Argentina may not be the first country you think of when you’re musing on street food. But it can boast a rich, meaty tradition of dining al fresco, possibly a result of a massive influx of European immigrants from the mid-19th to the mid-20th century. And it all revolves around beef!
Argentine Empanadas: A universal favourite, celebrating the country’s iconic ingredient: Beef!
When I think of Argentina, I think first of its national love affair with soccer. Then, I think of rough-and-ready gauchos on their wiry ponies tending cattle on the vast grasslands of the Pampas. These nomadic horsemen enjoyed their peak of popularity from the mid-19th to the mid-20th century, and became as romanticised and iconic in South America as the American cowboys of the Old West. And from there, one’s thoughts can’t help but stray to the most iconic of Argentinian foods – beef, in all its forms.
A more refined street eats culture
While the term ‘grab-and-go’ is often used to characterize the street food traditions of many cultures, that doesn’t apply in Argentina. You’ll be hard pressed to find a food truck (the vehicle of choice for Argentinian street eats vendors since carts and stalls went out of style) that isn’t surrounded by little umbrella-festooned tables where patrons can relax and enjoy their fmeal in an unhurried atmosphere.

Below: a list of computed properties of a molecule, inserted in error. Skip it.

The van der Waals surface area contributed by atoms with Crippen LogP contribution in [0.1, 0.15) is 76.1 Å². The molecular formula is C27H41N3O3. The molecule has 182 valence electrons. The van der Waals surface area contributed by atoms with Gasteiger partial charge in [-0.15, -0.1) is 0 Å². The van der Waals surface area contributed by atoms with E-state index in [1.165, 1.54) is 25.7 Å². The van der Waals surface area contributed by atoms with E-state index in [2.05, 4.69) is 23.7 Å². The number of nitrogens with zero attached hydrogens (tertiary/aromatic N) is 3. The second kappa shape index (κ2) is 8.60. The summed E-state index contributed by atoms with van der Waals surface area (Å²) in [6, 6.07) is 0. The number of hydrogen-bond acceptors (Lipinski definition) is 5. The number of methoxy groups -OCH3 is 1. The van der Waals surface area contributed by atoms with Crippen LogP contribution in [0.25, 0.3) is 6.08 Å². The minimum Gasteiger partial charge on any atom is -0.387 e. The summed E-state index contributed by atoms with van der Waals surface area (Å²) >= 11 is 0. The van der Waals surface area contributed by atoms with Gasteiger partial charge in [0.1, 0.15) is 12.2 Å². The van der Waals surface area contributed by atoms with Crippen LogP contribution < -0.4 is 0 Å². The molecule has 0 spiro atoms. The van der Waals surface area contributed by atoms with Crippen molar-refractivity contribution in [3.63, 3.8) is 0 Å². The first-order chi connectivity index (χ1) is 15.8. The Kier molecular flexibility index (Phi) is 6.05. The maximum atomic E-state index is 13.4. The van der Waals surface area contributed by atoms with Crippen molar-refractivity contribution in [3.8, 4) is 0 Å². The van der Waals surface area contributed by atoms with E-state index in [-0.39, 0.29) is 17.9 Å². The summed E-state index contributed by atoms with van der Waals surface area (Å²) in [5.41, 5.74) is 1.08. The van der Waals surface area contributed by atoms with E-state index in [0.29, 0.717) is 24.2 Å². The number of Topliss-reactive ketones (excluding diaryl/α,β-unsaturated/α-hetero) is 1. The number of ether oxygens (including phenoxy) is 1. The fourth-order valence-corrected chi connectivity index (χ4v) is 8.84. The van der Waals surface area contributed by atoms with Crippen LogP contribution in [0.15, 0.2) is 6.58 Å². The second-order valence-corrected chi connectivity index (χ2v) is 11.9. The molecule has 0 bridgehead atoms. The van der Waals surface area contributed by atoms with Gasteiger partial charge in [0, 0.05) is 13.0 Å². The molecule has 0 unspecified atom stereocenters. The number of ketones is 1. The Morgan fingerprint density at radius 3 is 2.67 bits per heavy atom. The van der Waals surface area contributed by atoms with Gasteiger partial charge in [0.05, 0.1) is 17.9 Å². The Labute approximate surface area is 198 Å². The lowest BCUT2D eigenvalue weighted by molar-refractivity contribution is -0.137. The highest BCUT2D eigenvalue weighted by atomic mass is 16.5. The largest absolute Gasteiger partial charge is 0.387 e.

But there are still cafés, pubs and all types of restaurants in the big cities – all the way up to white tablecloth dining rooms that rival the ritziest of Europe.
The European influence
Argentina won it’s war of independence from Spain in 1861, declaring itself a federation. As Wikipedia, explains: “The country thereafter enjoyed relative peace and stability, with several waves of European immigration, mainly Italians and Spaniards, radically reshaping its cultural and demographic outlook; over 60 percent of the population has full or partial Italian ancestry, and Argentine culture has significant connections to Italian culture.”
A mosaic of styles and forms